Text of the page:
Later this week, the Senate's House Judiciary Committee will vote on the 'Stop Online Piracy Act' also known as SOPA. For those outside of the US, the Judiciary Committee is essentially a filter mechanism that determines by majority if an Act/Bill should be passed through to the Senate for consideration.
We haven't spoken too much about the SOPA here at HEXUS, the Act seemed so extreme that we were unsure that it would reach this stage in the US legal system. The Act would allow the Department of Justice along with copyright holders to seek out court orders against websites accused of infringement. The Act would provide powers such as barring advertising networks or payment services such as PayPal from doing business with accused sites, along with barring search engines from indexing and, forcing ISPs to block access to such sites.
Concerns have naturally been raised, with focus on the Act's broad definitions. Amongst those concerns, for example, is blocking of websites that host small elements of legally questionable content, a popular example has referred to plug-ins on the Firefox website that could be used to enable piracy. Open Source projects could be closed down, we all know of the constant and ongoing legal quarrels over elements of Google's Android operating system. The Act would involve DNS filtering and deep level packet inspection, raising privacy concerns. The Act also would also expose companies to liability of the acts of their employees. To counter notify against a claim, websites must concede jurisdiction, something most sane owners of foreign sites are unlikely to do.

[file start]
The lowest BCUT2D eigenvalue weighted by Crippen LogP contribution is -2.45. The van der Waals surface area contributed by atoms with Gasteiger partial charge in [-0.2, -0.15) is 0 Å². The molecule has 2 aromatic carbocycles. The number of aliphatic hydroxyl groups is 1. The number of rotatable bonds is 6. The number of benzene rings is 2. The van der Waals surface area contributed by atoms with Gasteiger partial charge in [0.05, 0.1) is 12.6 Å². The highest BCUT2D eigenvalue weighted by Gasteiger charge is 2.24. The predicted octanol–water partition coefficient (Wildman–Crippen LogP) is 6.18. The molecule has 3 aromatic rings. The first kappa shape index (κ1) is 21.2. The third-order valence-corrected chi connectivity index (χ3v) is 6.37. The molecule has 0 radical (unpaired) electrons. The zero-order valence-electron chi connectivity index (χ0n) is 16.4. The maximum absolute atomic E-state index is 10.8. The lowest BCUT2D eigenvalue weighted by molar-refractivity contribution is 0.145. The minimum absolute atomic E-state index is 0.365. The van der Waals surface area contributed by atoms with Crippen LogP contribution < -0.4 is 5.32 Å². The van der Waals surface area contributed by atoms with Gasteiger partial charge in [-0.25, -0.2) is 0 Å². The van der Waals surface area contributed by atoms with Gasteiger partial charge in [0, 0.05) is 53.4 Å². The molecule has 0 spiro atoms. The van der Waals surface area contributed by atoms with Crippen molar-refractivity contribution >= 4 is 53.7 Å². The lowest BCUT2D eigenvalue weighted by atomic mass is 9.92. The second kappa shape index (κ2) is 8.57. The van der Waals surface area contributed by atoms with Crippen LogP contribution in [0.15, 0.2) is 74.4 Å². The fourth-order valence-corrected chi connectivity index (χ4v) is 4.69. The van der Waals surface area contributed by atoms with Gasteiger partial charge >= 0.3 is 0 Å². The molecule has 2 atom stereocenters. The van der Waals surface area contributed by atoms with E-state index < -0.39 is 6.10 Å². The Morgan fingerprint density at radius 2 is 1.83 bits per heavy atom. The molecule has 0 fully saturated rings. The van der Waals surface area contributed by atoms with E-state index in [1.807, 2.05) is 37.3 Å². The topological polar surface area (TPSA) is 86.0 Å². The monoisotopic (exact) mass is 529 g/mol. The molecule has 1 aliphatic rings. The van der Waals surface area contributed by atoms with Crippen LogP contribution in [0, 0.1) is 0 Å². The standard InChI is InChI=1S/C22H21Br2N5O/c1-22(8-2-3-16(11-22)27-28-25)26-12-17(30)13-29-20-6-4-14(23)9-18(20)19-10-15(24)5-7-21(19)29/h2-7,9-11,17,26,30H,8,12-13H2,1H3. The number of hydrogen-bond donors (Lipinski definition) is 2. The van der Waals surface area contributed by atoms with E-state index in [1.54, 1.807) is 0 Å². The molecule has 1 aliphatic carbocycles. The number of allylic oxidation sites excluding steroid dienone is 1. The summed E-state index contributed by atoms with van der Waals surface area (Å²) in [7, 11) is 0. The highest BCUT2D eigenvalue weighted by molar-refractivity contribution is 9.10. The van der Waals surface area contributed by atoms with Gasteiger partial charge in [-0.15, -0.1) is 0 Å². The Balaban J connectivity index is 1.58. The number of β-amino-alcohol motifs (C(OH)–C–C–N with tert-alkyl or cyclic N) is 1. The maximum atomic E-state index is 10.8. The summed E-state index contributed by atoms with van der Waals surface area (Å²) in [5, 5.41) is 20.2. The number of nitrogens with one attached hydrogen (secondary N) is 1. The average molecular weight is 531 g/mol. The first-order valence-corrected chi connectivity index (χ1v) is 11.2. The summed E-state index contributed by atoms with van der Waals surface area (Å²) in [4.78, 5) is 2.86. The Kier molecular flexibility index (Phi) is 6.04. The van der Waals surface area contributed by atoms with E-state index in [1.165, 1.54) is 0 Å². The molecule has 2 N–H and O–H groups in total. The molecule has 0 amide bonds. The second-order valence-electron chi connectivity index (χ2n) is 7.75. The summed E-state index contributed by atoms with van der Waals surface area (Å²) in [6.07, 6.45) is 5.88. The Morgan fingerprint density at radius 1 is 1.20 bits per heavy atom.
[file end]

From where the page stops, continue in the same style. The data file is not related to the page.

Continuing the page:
Wikipedia founder, Jimmy Wales, has been so concerned with the Act that he has proposed the site consider a total blackout in protest. Last Saturday Jimmy asked the Wikipedia community for feedback on the idea which had been inspired by the Italian Wikipedia branch, which ran a similar campaign earlier this year to great effect, seeing the Italian parliament immediately back-down on proposed changes to publication laws.
Support for the idea from the Wikipedia community has been overwhelmingly positive, though some question the appropriateness of Wikipedia taking a political stance, given that the site prides itself on producing content that is delivered from a neutral standpoint; however, as Jimmy reminds those in the US "Time is not on our side here," as the SOPA is being fast-tracked through Congress at an alarming rate.